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Leavitt Executed in Idaho

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Judge Kozinski described the crime in his opinion last year affirming denial of federal habeas relief.

With fifteen strokes of his knife, Richard Leavitt slashed and stabbed Danette Elg to death in her bedroom. Then, as Ms. Elg lay dying on top of her punctured waterbed, Leavitt hacked out her womanhood--just as his ex-wife had seen him do to "play[ ] with the female sexual organs of a deer." State v. Leavitt (Leavitt I), 775 P.2d 599, 602 (Idaho 1989). We decide whether Leavitt's lawyer rendered ineffective assistance of counsel while trying to have him acquitted of the death penalty.
The crime was in 1984.  Leavitt's first death sentence was reversed on appeal, and he was resentenced to death in 1990.  That sentence was affirmed on appeal in 1991.  Localnews8.com, an Idaho television station, has this timeline.  The execution was completed at 10:25 MDT this morning, the Spokesman-Review reports.

Most of the time from 1991 to the present has been taken up in federal habeas proceedings relating only to sentence.  It is time to recognize that these proceedings are doing more harm than good and get rid of them.  Execution of a person who is, in fact, guilty of murder and legally eligible for the death penalty is never an injustice of a magnitude that justifies the resources we are spending on these reviews.  The delay in the execution of well-deserved death sentences, such as this one, is an injustice of far greater magnitude.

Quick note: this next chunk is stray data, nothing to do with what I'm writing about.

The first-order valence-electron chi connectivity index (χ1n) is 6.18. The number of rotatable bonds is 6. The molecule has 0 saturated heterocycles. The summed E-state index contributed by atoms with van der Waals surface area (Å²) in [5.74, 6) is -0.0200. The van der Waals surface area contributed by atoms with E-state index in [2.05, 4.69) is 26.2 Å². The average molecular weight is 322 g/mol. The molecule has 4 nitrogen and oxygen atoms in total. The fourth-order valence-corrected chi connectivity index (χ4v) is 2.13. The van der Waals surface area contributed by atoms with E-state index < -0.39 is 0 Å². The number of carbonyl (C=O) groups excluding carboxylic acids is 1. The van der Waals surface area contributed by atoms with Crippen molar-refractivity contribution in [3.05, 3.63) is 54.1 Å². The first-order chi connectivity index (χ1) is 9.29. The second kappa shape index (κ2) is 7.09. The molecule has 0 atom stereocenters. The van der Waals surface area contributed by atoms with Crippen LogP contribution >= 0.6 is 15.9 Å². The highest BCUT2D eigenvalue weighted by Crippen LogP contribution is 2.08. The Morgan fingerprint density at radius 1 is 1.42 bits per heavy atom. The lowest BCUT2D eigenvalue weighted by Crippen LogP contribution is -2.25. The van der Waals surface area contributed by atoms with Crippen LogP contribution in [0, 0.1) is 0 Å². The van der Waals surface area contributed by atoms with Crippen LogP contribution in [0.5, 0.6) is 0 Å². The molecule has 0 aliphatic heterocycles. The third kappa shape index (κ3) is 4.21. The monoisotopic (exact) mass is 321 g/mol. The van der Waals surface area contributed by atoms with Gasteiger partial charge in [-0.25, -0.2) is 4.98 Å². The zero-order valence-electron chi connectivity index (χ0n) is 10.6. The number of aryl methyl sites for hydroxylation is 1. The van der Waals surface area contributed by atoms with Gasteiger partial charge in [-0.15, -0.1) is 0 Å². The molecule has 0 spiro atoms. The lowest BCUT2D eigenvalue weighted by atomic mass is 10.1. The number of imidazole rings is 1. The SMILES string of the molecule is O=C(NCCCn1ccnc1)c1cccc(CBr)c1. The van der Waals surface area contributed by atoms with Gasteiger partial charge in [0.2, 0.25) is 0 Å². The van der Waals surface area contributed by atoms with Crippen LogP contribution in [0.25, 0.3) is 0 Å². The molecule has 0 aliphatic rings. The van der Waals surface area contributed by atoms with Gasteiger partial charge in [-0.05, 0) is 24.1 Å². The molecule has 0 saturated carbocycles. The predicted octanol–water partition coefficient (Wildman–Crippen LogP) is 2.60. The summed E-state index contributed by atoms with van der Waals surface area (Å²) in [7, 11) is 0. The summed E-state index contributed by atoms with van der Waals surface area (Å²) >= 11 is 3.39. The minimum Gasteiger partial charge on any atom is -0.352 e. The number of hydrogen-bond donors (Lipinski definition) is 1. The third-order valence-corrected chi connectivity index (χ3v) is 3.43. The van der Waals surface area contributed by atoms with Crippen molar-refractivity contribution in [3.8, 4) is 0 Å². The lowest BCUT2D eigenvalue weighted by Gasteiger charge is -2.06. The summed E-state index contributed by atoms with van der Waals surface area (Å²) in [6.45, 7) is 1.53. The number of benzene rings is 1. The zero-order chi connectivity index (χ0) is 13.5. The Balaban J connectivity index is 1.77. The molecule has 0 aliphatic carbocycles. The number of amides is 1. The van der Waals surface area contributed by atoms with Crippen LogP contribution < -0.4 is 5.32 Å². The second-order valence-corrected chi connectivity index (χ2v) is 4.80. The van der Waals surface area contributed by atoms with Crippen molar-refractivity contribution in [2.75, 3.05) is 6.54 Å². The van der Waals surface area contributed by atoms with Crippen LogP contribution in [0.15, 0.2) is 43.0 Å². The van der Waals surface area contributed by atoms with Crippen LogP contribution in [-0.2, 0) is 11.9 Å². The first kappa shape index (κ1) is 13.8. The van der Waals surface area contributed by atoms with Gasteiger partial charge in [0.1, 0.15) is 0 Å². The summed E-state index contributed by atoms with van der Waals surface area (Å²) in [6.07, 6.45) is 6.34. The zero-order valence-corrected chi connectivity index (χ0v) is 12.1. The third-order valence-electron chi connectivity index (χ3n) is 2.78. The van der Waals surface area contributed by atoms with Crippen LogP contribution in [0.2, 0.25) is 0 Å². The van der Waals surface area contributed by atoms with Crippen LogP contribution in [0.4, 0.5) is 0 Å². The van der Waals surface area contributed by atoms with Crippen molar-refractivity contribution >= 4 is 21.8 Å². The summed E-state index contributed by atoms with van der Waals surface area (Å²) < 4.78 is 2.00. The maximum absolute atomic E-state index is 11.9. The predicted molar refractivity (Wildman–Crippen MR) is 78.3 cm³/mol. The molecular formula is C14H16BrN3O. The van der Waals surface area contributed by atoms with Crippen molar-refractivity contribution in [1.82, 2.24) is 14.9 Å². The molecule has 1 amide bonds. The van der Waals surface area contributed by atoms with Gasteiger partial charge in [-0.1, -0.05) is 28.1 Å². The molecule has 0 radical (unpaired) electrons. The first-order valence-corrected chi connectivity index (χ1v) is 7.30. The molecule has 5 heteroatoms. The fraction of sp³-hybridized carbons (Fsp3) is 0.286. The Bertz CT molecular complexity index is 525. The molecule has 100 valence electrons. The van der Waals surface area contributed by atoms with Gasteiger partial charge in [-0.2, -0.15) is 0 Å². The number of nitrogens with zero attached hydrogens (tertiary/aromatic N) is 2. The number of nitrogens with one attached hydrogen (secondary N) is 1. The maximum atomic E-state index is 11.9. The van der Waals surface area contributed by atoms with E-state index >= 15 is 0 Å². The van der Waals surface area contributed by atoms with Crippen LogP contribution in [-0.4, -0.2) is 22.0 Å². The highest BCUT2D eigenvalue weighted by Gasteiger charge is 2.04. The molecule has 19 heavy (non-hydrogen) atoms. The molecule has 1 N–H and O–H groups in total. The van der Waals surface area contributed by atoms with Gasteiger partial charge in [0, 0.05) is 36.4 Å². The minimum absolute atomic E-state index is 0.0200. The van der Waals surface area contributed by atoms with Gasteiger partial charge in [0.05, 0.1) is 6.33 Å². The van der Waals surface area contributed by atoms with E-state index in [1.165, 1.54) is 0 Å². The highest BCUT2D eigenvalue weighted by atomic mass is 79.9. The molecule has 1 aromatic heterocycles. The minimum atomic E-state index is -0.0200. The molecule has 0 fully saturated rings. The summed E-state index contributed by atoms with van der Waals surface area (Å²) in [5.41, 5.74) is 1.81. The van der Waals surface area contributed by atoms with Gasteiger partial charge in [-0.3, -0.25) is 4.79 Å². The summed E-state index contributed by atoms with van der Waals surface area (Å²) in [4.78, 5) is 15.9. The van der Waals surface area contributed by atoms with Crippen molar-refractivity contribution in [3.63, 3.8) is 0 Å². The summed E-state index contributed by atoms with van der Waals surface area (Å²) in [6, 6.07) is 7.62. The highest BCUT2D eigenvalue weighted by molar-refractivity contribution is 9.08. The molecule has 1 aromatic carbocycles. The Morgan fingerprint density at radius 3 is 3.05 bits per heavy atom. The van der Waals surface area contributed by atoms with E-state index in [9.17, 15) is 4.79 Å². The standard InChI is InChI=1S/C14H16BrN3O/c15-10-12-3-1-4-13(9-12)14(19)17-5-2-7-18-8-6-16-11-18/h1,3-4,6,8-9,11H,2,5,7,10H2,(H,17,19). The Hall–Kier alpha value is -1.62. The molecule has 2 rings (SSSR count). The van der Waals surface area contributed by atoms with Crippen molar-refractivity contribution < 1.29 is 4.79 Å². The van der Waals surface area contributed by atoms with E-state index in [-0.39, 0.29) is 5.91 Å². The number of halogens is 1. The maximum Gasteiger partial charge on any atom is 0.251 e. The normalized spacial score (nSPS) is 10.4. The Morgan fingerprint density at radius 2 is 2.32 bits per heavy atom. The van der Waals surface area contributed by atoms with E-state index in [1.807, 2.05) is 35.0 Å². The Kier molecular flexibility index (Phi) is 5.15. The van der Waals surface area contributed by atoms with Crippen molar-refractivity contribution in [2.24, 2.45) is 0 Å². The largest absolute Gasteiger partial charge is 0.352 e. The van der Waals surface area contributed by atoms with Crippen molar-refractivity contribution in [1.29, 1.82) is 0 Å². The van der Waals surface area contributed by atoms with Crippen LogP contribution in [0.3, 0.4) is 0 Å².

Federal habeas for state prisoners should be limited to issues relevant to the determination of guilt and legal eligibility for punishment.  Once we know the petitioner is guilty and the punishment was within the range of discretion of the sentencer, all other issues should be left for final determination by the state courts.

3 Comments

"Execution of a person who is, in fact, guilty of murder and legally eligible for the death penalty is never an injustice of a magnitude that justifies the resources we are spending on these reviews. The delay in the execution of well-deserved death sentences, such as this one, is an injustice of far greater magnitude."

Truer words have rarely been spoken.

Speaking of delayed justice--where are the warrants in Florida?

Federalist, I agree that the perpetual dithering by Florida governors in signing death warrants for those who've exhausted their appeals is outrageous--especially since some of these cases go back over 30 years. I just don't understand why the current governor can't just sign them all setting, say, one execution a week.

The following link lists Florida death-row inmates whose appeals have been exhausted as of June 10th: http://www.cncpunishment.com/forums/showthread.php?3843-Update-on-Florida-Death-Row-Inmate-Status&highlight=poyck

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